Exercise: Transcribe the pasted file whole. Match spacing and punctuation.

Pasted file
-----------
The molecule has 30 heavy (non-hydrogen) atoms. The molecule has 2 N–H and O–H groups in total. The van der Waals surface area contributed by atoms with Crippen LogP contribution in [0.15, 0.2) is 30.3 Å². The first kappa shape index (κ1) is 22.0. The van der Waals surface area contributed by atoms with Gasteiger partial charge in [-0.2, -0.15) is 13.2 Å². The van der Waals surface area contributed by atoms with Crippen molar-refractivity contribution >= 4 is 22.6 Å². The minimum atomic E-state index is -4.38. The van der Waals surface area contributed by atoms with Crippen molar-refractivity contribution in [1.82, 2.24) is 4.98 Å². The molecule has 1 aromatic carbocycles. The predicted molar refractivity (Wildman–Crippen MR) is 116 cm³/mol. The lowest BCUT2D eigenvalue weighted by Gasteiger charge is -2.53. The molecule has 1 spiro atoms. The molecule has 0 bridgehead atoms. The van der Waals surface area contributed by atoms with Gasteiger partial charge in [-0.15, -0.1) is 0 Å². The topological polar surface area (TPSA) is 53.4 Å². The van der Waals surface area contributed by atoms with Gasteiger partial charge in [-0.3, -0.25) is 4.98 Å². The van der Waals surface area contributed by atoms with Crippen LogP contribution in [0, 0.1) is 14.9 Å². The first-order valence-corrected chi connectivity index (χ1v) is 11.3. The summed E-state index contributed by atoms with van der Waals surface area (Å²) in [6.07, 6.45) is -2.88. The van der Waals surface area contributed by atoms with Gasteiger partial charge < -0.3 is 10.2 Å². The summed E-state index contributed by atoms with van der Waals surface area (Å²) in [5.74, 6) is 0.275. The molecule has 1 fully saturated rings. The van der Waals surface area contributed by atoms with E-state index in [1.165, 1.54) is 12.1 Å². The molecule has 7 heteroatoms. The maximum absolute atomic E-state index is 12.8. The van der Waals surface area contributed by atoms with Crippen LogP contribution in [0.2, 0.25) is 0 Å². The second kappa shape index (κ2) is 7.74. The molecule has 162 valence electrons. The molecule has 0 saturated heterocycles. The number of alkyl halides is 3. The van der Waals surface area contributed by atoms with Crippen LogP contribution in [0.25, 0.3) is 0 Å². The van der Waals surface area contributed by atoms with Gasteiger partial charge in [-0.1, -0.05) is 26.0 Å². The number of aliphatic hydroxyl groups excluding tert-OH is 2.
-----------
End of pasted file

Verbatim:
The molecule has 30 heavy (non-hydrogen) atoms. The molecule has 2 N–H and O–H groups in total. The van der Waals surface area contributed by atoms with Crippen LogP contribution in [0.15, 0.2) is 30.3 Å². The first kappa shape index (κ1) is 22.0. The van der Waals surface area contributed by atoms with Gasteiger partial charge in [-0.2, -0.15) is 13.2 Å². The van der Waals surface area contributed by atoms with Crippen molar-refractivity contribution >= 4 is 22.6 Å². The minimum atomic E-state index is -4.38. The van der Waals surface area contributed by atoms with Crippen molar-refractivity contribution in [1.82, 2.24) is 4.98 Å². The molecule has 1 aromatic carbocycles. The predicted molar refractivity (Wildman–Crippen MR) is 116 cm³/mol. The lowest BCUT2D eigenvalue weighted by Gasteiger charge is -2.53. The molecule has 1 spiro atoms. The molecule has 0 bridgehead atoms. The van der Waals surface area contributed by atoms with Gasteiger partial charge in [-0.15, -0.1) is 0 Å². The topological polar surface area (TPSA) is 53.4 Å². The van der Waals surface area contributed by atoms with Gasteiger partial charge in [-0.3, -0.25) is 4.98 Å². The van der Waals surface area contributed by atoms with Crippen LogP contribution in [0, 0.1) is 14.9 Å². The first-order valence-corrected chi connectivity index (χ1v) is 11.3. The summed E-state index contributed by atoms with van der Waals surface area (Å²) in [6.07, 6.45) is -2.88. The van der Waals surface area contributed by atoms with Gasteiger partial charge < -0.3 is 10.2 Å². The summed E-state index contributed by atoms with van der Waals surface area (Å²) in [5.74, 6) is 0.275. The molecule has 1 fully saturated rings. The van der Waals surface area contributed by atoms with E-state index in [1.165, 1.54) is 12.1 Å². The molecule has 7 heteroatoms. The maximum absolute atomic E-state index is 12.8. The van der Waals surface area contributed by atoms with Crippen LogP contribution in [0.2, 0.25) is 0 Å². The second kappa shape index (κ2) is 7.74. The molecule has 162 valence electrons. The molecule has 0 saturated heterocycles. The number of alkyl halides is 3. The van der Waals surface area contributed by atoms with Crippen LogP contribution in [0.25, 0.3) is 0 Å². The van der Waals surface area contributed by atoms with Gasteiger partial charge in [-0.1, -0.05) is 26.0 Å². The number of aliphatic hydroxyl groups excluding tert-OH is 2.